While topics regarding sexuality have dominated the mainstream headlines in the past several weeks, Mennonite Church Canada and area church leaders have made a move that points to a shift in values regarding sexuality within the denomination.
On May 14, MC Canada general secretary Willard Metzger and chief operating officer Vic Thiessen, and Ken Warkentin, executive director of MC Manitoba, met with members of Harmony: Mennonites for LGBT (Lesbian, Gay, Bisexual, Transgendered) Inclusion. The grassroots initiative within MC Canada desires to create open and loving spaces for people of all sexual orientations and gender identities in congregations and area church bodies. The purpose of the meeting was to discuss a motion Harmony plans to present at the MC Canada assembly in Waterloo, Ont., in early July.
This motion will ask MC Canada to acknowledge that:
- There are non-heterosexual individuals who are struggling within its congregations, whether or not those individuals have publicly acknowledged their orientation, and whether or not they are in a relationship with another person; and
- That all Christians have a legitimate place in God’s kingdom generally, and in the church specifically.
The motion also calls on MC Canada to:
- Urge its area churches and congregations to take seriously the call to continue in loving dialogue, and to fully embrace—by inviting and welcoming into their midst—all persons, including their non-heterosexual members, adherents and neighbours; and
- Be encouraged to expedite the present “Being a Faithful Church” process, especially as regards to education and discernment on matters of sexuality.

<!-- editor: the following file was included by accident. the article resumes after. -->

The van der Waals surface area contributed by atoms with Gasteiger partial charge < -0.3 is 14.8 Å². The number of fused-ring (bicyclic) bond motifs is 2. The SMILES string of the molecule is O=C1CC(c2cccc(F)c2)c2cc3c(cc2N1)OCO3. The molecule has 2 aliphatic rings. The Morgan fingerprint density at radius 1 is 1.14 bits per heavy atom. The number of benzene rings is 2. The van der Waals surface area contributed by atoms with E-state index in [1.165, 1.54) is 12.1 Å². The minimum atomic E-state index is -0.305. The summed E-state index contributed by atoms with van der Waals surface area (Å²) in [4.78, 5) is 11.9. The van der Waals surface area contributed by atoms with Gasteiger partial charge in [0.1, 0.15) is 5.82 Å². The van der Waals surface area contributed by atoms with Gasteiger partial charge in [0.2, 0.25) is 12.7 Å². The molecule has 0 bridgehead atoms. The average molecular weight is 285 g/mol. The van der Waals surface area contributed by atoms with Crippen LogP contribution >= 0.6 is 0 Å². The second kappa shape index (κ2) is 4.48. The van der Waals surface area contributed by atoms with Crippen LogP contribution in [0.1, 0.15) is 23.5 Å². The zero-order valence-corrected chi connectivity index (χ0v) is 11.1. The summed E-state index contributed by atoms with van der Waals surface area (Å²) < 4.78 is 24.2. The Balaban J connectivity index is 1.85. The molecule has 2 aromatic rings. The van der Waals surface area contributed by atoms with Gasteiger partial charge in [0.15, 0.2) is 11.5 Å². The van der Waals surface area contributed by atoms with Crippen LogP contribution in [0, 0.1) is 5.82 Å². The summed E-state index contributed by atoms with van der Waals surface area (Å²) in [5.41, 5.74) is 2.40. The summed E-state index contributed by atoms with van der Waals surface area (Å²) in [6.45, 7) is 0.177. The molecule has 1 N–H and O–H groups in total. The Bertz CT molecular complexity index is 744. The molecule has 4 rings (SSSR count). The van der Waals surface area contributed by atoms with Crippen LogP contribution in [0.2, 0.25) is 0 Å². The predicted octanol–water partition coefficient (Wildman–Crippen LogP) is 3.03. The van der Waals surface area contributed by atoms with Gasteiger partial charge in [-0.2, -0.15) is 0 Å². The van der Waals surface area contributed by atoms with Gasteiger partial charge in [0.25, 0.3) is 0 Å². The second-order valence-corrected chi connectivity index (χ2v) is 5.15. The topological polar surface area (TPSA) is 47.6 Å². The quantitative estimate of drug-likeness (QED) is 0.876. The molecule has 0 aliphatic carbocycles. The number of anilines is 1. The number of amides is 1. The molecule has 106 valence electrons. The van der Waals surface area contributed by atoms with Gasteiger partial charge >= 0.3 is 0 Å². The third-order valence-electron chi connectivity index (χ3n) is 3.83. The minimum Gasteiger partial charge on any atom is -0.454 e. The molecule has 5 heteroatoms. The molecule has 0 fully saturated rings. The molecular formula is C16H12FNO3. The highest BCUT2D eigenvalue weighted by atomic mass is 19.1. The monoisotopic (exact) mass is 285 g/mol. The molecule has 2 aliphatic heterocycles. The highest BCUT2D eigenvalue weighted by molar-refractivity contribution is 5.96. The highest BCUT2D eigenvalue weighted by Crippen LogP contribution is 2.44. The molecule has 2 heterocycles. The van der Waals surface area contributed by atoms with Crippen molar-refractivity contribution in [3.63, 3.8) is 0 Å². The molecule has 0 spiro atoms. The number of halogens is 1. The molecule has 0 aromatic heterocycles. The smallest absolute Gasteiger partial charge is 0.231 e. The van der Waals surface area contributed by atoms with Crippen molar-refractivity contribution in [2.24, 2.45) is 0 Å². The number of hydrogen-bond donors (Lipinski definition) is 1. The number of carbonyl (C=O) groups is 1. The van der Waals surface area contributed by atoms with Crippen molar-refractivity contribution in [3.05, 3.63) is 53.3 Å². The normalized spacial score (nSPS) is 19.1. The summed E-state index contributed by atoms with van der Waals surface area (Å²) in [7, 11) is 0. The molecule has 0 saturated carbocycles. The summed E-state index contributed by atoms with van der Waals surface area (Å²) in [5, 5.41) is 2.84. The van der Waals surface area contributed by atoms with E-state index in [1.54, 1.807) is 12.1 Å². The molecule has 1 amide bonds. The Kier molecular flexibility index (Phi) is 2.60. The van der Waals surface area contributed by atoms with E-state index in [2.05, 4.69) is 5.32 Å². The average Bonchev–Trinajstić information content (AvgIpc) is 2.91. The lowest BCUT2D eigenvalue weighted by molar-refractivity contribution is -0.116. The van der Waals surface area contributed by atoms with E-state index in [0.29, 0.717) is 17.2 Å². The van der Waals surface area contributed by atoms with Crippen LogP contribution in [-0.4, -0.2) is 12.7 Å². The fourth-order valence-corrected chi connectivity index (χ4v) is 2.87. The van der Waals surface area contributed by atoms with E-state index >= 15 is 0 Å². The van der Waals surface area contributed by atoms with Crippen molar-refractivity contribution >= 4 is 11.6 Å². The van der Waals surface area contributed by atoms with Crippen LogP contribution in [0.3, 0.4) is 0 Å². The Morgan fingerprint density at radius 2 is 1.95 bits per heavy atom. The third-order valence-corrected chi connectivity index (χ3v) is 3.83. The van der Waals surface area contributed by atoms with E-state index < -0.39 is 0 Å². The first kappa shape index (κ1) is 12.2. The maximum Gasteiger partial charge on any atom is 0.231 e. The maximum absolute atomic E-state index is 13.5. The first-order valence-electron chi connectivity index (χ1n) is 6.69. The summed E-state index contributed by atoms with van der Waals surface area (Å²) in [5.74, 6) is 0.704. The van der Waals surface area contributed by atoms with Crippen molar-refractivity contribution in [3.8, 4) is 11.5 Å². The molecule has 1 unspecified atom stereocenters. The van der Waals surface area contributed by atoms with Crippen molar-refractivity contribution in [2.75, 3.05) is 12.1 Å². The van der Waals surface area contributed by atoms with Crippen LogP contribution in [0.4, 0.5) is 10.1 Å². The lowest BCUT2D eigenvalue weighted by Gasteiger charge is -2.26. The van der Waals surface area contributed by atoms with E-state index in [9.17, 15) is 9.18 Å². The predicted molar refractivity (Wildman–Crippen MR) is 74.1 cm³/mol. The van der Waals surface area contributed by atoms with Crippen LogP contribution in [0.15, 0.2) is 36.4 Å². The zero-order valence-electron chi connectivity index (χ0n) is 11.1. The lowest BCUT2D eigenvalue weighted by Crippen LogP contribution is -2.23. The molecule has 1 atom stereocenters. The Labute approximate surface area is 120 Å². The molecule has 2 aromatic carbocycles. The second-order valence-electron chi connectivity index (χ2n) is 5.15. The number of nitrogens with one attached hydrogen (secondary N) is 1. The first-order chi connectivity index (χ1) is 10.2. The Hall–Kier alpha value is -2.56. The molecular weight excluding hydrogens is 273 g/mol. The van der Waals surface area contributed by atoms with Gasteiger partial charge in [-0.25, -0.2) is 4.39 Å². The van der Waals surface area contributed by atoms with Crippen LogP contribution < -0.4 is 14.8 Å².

The timing of this motion is especially important to Harmony, since it was 25 years ago that a motion on sexuality—known as the Saskatoon Resolution—was presented and adopted at a national assembly.
That resolution reads in part: “We understand the Bible to teach that sexual intercourse is reserved for a man and a woman united in marriage, and that violation of this teaching is a sin. It is our understanding that this teaching also precludes premarital, extramarital and homosexual sexual activity.”
“In the past, the Saskatoon Resolution has been used as a tool to make non-heterosexual people feel excluded,” said Ben Borne, a coordinator of Harmony and the incoming student council president at Canadian Mennonite University, Winnipeg. “It is certainly outdated, because of the language and the wording used.” He said the Harmony motion is meant to do what the Saskatoon Resolution could not: include non-heterosexuals in the church.
“This is a resolution to call on congregations to embrace their [non-heterosexual] brothers and sisters,” said Erwin Warkentin, a member of both Harmony and Bethel Mennonite Church, Winnipeg.
Harmony believes that the Saskatoon Resolution, through its outdated language, has led to a deep struggle with unspoken pain, resulting in silence for individuals, their families and communities, and has led to schisms, withdrawals and expulsions of individuals, their families and supporting congregations within MC Canada.
For Borne, being able to meet with senior Mennonite church representatives symbolizes the relationship Harmony hopes to build with the national church. “It shows that Mennonite Church Canada is interested in what their own members are doing,” he said.
According to Metzger, putting forward this motion that would hold the church accountable for “loving dialogue, is a message we always need to hear.”
Looking ahead, Metzger is prepared for difficult discussions regarding sexuality at the conference. (See his From Our Leaders column, “Others are watching closely,”)
“The General Board is committed to walk towards difficult conversations, confident that when God’s people gather, the Spirit of God is in the midst,” he said.
The Harmony motion is scheduled to go through the Resolutions Committee on July 7 at the assembly. It will be given a 20- minute time slot.
“That’s more time than any other resolution,” Thiessen noted.